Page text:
o Placenta: Located on the uterine wall, the placenta contains
membranes that allow nutrients to pass from the mother’s blood to
the umbilical cord.
o Umbilical Cord: The umbilical cord contains blood vessels that carry
these nutrients and oxygen to the embryo and waste products back
from the embryo to the mother. (Develops in the 5 week).
The heart begins to beat by the end of the eighth week.
Endoderm differentiates into the digestive system.
Mesoderm differentiates into skeleton, muscles, reproductive and circulatory
Ectoderm differentiates into nervous system and skin.
The embryo is now called a fetus.
During this stage, muscles become stronger and bodily systems continue to
14 Week – Fetal movements are felt. 18 week – Fetal heartbeat can be detected.
By week 24, the eyes begin to open.
By week 28, the fetus attains the age of viability – it is likely to survive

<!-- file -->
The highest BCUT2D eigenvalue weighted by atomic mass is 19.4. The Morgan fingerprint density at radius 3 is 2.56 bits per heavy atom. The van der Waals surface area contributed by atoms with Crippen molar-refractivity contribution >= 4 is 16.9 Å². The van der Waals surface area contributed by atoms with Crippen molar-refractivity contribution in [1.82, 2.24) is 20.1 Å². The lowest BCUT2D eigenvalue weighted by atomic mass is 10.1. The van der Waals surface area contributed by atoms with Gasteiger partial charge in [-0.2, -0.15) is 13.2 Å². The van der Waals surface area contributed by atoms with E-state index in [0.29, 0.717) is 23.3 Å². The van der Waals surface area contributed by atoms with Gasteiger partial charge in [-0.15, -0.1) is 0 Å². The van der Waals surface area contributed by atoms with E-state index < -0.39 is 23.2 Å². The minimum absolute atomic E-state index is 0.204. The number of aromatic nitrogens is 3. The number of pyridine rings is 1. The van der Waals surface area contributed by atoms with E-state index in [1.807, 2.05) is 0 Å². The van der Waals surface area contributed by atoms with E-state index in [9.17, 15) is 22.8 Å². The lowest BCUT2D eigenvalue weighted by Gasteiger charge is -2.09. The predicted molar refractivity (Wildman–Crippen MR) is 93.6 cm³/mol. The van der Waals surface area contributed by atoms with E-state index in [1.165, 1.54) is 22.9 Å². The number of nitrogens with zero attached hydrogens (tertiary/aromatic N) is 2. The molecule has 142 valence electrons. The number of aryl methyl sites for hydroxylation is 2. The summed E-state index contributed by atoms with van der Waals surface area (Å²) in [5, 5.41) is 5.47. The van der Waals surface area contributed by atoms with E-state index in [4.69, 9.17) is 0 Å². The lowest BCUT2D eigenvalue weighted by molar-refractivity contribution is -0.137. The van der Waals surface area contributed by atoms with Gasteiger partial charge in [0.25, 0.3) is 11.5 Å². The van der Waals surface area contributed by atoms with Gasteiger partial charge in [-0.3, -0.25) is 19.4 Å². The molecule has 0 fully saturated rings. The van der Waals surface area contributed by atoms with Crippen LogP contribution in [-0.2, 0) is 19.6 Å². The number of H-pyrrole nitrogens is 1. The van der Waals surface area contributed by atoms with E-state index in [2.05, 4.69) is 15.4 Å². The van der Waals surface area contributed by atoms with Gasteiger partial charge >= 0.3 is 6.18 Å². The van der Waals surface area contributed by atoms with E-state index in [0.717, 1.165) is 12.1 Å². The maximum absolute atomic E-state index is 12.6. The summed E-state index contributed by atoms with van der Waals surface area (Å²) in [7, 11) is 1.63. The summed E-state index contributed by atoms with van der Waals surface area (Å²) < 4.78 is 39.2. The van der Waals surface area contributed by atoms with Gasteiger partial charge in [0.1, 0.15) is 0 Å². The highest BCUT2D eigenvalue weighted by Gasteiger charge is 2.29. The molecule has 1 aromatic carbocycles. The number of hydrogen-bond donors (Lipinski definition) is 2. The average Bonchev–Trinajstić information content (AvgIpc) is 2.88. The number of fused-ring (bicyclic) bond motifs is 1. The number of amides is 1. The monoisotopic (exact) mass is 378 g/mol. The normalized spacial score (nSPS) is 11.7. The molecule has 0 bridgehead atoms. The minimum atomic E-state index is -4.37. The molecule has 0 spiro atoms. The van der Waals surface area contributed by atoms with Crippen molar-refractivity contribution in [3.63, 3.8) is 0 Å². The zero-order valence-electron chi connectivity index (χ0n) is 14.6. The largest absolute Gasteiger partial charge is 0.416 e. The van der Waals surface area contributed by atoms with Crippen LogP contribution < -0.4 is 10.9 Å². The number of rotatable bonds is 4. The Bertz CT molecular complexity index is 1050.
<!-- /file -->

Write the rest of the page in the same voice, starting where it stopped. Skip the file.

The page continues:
outside the womb in case of premature birth.
Critical Periods in Prenatal Development: The most important critical period is the
first 8 weeks after conception because after that time the risk for major defects in
the following structures drops of considerably: heart, arms, and legs.
Genetics and Sex Determination
The Y chromosome contains a specific gene known as the TDF Gene; that
triggers male sexual development.
At 6-8 weeks after conception, the TDF initiates the development of the
Once formed, the testes secrete sex hormones called androgens that continue
to direct a male pattern of organ development.
Teratogens: Substances that can cause birth defects in babies.
Antibiotics: Can cause deafness, or bone and tooth deformities.
o Tricyclic’s have been associated with some birth defects, no effect on
o Lithium has been associated with cardiovascular abnormalities.
o Prozac – no adverse side affects found.
Cigarettes Higher risk of infant illness.
Low birth weight.
Later, children are more
hyperactive, lower IQ, impaired
Marijuana Later difficulties (tremors and
Later, children are more
hyperactive, lower IQ, impaired
Caffeine Complications during labor and
delivery Drinking During Pregnancy
Regular Drinking (1-2 Daily) Causes impaired fine motor skills and
slower information processing.
Irregular Binge Drinking (5 or More) Lower intelligence and academic and
Alcohol Abuse (6 or More Daily) Fetal Alcohol Syndrome
Fetal Alcohol Syndrome is a group of severe abnormalities that results from